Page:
Canadian Plastics

Garbage-based polymers spring from GE Plastics “ecomagination”

Sci-fi film buffs can probably recall Michael J. Fox racing around in a garbage-powered DeLorean sports car in the 1985 movie Back to the Future. And while the idea may have seemed far-fetched at the ...

October 1, 2006   By Mark Stephen, associate editor



Sci-fi film buffs can probably recall Michael J. Fox racing around in a garbage-powered DeLorean sports car in the 1985 movie Back to the Future. And while the idea may have seemed far-fetched at the time, the concept of replacing petrochemicals with garbage has been realized through GE Plastics’ US$700 million ecomagination line of resins, which uses post-consumer waste as an alternative to petrochemicals in the manufacture in this line of polymers.

Other resin materials suppliers, like DuPont, are also seeking petrochemical alternatives, but DuPont is focusing on polymers derived from cornstarch.

However both GE and DuPont have the same goal: Manufacturing resins using less energy, produce fewer greenhouse gas emissions and depend less on petrochemicals.

GE has had two ecomagination products available in North America since 2005: Flexible Noryl, a replacement for polyvinyl chloride (PVC) for automotive wire and cable applications; and Lexan SLX, a polycarbonate (PC) film that replaces paint for automotive applications.

Replacing paint and PVC reduces the toxic chemicals and greenhouse gases that are released into the atmosphere when these materials are incinerated, GE said.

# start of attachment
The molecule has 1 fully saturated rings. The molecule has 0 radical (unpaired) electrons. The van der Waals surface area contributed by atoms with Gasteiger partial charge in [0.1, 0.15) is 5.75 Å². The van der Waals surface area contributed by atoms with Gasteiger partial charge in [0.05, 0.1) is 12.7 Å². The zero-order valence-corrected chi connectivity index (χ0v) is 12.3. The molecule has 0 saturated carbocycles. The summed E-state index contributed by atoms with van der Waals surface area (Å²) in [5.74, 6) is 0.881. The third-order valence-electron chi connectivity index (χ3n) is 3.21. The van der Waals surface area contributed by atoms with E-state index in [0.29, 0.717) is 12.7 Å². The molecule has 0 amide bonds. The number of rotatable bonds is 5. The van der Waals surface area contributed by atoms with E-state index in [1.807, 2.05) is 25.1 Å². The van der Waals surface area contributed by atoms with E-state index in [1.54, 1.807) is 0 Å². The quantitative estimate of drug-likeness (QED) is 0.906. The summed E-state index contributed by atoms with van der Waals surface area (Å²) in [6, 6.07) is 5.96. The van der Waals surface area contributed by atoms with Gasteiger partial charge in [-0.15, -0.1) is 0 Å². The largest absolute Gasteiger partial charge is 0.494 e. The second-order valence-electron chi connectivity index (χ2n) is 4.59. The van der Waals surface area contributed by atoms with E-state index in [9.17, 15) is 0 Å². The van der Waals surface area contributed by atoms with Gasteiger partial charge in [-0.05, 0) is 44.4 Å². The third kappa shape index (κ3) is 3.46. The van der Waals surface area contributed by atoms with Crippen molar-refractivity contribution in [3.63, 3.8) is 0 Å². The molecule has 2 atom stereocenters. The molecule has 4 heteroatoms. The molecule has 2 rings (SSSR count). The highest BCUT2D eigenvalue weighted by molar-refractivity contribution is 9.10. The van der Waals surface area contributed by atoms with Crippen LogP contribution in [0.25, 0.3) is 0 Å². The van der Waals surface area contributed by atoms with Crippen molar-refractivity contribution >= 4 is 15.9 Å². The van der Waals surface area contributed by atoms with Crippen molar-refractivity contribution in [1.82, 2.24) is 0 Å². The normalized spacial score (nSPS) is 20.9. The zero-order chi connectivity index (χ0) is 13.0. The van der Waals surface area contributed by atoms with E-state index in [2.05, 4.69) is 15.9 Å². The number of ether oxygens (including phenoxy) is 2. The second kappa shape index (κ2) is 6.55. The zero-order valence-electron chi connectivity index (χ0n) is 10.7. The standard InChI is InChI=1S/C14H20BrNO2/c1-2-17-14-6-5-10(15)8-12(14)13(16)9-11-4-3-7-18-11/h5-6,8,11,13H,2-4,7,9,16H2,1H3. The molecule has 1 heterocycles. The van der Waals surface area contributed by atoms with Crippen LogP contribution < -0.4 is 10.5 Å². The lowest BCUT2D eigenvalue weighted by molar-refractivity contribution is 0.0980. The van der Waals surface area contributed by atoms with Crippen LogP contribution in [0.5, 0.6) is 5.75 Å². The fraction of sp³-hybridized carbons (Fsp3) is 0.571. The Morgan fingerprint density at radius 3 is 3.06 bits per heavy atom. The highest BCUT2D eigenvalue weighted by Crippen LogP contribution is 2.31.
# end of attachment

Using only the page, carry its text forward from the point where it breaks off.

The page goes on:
And Lexan SLX has already received accolades from the industry. Earlier this year, the OPEL Zafira Panoramic Roof, featuring GE’s Lexan SLX, won first prize in the Body Exteriors category at the automotive innovation awards from the Society of Plastics Engineers (SPE) in Central Europe.

Two new additions to the ecomagination line will be released in North America by year’s end. Valox iQ and Xenoy iQ grades, which are manufactured using 85 per cent post-consumer waste, are polybutylene terephthalate (PBT)-based polymers designed for both automotive applications such as connectors and lighting bezels, and non-automotive applications such as consumer electronics.

According to GE, using waste products during the manufacturing of Valox iQ and Xenoy iQ cuts carbon dioxide (CO2) emissions by about 1.7 kilograms (kg) of CO2 per kg of resin, and can save up to 8.5 barrels of crude oil per 1,000 kg of resin.

“If all PBT was made using [these resins], it would represent an annual reduction of 1.4 million metric tons of CO2 emissions,” Nicholas Eisenberger, a manager of the New York City-based environmental strategy firm GreenOrder, which audited the resins, said. “This is equivalent to planting a forest 650 square kilometres in area, which is greater than the area of Tokyo.”

And GE is currently developing a new Valox iQ resin, manufactured using a combination of a bio-based feedstock with a post-consumer-waste feedstock, that will further reduce CO2 emissions and decrease dependence on petrochemicals, the company said.

And while we can all feel good about GE’s quest for eco-friendly resins, here’s hoping that none of the resin developers try to realize any of the scenes from the Aliens movies.

GE Plastics Canada (Mississauga, Ont.);

www.geplastics.com; 800-323-3783


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